Standing In Our Own Way

Posted: October 27, 2014 by Castimonia in Sexual Purity Posts
Tags: , , , , , , , , , , , ,

Are you highly self-critical? Do you beat yourself up over failures? Do you work too much and push too hard without giving yourself time to breathe? Do you feel the need to compete, outperform others, and move ahead of the pack? Do you live with shame or a sense of not being good enough? We live in a society that regularly sends us the message to achieve more, work harder, win, be perfect, be the best. There is of course nothing wrong with having goals and dreams to pursue. However, most of us don’t stop to consider whether our self-critical and competitive attitude is actually helping us achieve these goals or whether it might actually be standing in our way. New research suggests self-compassion may be a far superior alternative. Kristin Neff, associate professor of Human Development and Culture at the University of Texas and pioneer of research on self-compassion, has shown that when our self-worth depends on out-competing others, we actually become more insecure and anxious: if we fail, we become highly self-critical, adding to our misery. Faced with criticism, we become defensive and feel crushed. We give up in the face of challenge. Moreover, competition fosters disconnection: rather than building social connection which research shows is essential to well-being, we view others as obstacles to overcome and we ultimately feel more separate from others. The primary goal of our desire for success is to be successful, to belong, and to be loved yet ironically self-criticism and competition end up having the reverse effect. Where self-criticism leaves us powerless and distraught, self-compassion is at the root of empowerment, learning, and inner strength. With self-compassion, we value yourself not because we’ve judged ourselves positively and others negatively but because we are intrinsically deserving of care and concern just like everyone else. Self-compassion means treating ourselves as we would a friend. Rather than berating, judging, or adding to a friend’s despair, we listen with empathy and understanding, encourage them to remember that mistakes are normal, and validate their emotions without adding fuel to the fire. Neff defines self-compassion as “being kind and understanding toward oneself in instances of pain or failure rather than being harshly self-critical; perceiving one’s experiences as part of the larger human experience rather than seeing them as isolating; and holding painful thoughts and feelings in mindful awareness rather than over-identifying with them.” From “Overcoming Shame: The Powerful Benefits of a Little Self-Love” by Emma Seppala, Ph.D http://www.psychologytoday.com/blog/feeling-it/201211/overcoming-shame-the-powerfulbenefits-little-self-love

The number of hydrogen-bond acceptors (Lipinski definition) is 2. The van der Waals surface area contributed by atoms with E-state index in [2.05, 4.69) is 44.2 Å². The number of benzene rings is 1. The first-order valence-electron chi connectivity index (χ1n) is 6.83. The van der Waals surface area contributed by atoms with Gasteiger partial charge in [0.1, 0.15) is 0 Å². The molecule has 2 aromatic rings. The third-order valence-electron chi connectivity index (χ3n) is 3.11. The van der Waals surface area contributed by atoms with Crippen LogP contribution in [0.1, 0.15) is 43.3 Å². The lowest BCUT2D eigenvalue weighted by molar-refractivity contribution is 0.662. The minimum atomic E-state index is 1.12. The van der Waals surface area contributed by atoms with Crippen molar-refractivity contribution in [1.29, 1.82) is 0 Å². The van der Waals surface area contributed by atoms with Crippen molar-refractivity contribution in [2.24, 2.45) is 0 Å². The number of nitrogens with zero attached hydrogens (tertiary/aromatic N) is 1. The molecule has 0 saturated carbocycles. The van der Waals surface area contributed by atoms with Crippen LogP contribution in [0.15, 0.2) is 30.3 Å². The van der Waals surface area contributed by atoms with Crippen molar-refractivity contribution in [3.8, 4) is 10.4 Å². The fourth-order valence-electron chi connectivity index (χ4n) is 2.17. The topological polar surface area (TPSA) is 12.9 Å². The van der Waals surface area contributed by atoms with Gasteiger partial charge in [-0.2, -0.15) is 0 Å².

Criticism, like rain, should be gentle enough to nourish a man’s growth without destroying his roots. Frank A. Clark

Leave a Reply

Fill in your details below or click an icon to log in:

WordPress.com Logo

You are commenting using your WordPress.com account. Log Out / Change )

Twitter picture

You are commenting using your Twitter account. Log Out / Change )

Facebook photo

You are commenting using your Facebook account. Log Out / Change )

Google+ photo

You are commenting using your Google+ account. Log Out / Change )

Connecting to %s